Out of sight, not out of mind. Education networks and international trade
AbstractThis paper investigates the impact of international students on the UK bilateral trade with 167 partner economies during 1999-2009. The base hypothesis is that transnational social networks lower the invisible trade barriers existing between countries. University students typically develop ties of friendship and trust that can last for decades after graduation and may evolve into economic and business ties. I find robust evidence that education networks boost the bilateral trade between the UK and the home countries of graduates and students. At a more disaggregated level, the strongest effects on exports and imports derive from the networks linked to the Middle East and to the new member countries of the European Union.
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Bibliographic InfoPaper provided by University of Modena and Reggio E., Dept. of Economics in its series Center for Economic Research (RECent) with number 087.
Length: pages 24
Date of creation: Nov 2012
Date of revision:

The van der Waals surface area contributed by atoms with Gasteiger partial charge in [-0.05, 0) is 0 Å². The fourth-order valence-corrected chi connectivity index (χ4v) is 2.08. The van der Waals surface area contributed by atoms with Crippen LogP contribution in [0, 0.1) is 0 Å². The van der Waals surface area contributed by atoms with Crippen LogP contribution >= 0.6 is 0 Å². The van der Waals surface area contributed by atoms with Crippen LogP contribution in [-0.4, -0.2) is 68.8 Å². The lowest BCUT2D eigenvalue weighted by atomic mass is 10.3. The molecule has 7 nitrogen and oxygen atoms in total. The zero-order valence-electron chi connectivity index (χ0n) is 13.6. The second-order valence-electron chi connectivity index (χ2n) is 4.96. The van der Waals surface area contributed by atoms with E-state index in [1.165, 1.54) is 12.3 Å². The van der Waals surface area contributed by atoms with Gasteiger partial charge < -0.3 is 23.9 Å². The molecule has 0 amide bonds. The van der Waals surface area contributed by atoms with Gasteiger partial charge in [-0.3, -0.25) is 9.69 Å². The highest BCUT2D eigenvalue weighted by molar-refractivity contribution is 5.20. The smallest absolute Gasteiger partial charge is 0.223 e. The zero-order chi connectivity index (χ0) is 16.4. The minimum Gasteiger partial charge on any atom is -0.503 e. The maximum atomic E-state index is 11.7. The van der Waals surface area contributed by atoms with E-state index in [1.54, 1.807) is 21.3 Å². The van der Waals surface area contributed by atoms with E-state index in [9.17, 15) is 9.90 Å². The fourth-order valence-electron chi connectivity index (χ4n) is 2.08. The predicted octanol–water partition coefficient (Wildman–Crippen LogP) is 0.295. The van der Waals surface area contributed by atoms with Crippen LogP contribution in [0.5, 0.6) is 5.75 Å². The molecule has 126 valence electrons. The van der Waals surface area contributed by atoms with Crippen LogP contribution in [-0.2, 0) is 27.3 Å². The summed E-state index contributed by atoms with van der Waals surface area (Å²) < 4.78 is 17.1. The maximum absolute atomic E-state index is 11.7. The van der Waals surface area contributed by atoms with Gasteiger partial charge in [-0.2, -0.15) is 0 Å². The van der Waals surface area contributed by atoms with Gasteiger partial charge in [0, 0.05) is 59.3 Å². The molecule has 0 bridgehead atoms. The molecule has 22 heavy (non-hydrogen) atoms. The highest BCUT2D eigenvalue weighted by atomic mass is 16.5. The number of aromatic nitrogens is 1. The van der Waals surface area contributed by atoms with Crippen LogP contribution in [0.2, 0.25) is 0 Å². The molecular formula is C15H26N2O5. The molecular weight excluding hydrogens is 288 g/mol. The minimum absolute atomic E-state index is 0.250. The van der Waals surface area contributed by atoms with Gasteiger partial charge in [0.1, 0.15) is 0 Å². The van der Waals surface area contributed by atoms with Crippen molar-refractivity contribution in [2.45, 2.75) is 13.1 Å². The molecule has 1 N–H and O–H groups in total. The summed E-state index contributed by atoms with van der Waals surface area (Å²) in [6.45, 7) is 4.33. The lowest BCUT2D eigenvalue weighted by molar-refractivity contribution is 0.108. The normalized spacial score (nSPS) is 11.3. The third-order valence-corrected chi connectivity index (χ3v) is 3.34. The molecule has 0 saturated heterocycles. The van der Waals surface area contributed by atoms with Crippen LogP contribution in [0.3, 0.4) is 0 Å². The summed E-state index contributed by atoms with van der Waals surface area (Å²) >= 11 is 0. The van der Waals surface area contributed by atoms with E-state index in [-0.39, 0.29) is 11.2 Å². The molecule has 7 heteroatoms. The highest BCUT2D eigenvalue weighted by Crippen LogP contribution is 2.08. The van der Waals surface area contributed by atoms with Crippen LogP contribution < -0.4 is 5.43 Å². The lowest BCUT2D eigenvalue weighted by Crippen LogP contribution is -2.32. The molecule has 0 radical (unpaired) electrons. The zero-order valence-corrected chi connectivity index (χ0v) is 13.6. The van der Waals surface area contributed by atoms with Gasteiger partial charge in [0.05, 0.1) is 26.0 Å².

international students; higher education; networks; bilateral trade;
Find related papers by JEL classification:
- I23 - Health, Education, and Welfare - - Education - - - Higher Education and Research Institutions
- J24 - Labor and Demographic Economics - - Demand and Supply of Labor - - - Human Capital; Skills; Occupational Choice; Labor Productivity
- F14 - International Economics - - Trade - - - Empirical Studies of Trade
- F20 - International Economics - - International Factor Movements and International Business - - - General
This paper has been announced in the following NEP Reports:
- NEP-ALL-2012-11-17 (All new papers)
- NEP-LAB-2012-11-17 (Labour Economics)
- NEP-NET-2012-11-17 (Network Economics)
- NEP-SOC-2012-11-17 (Social Norms & Social Capital)
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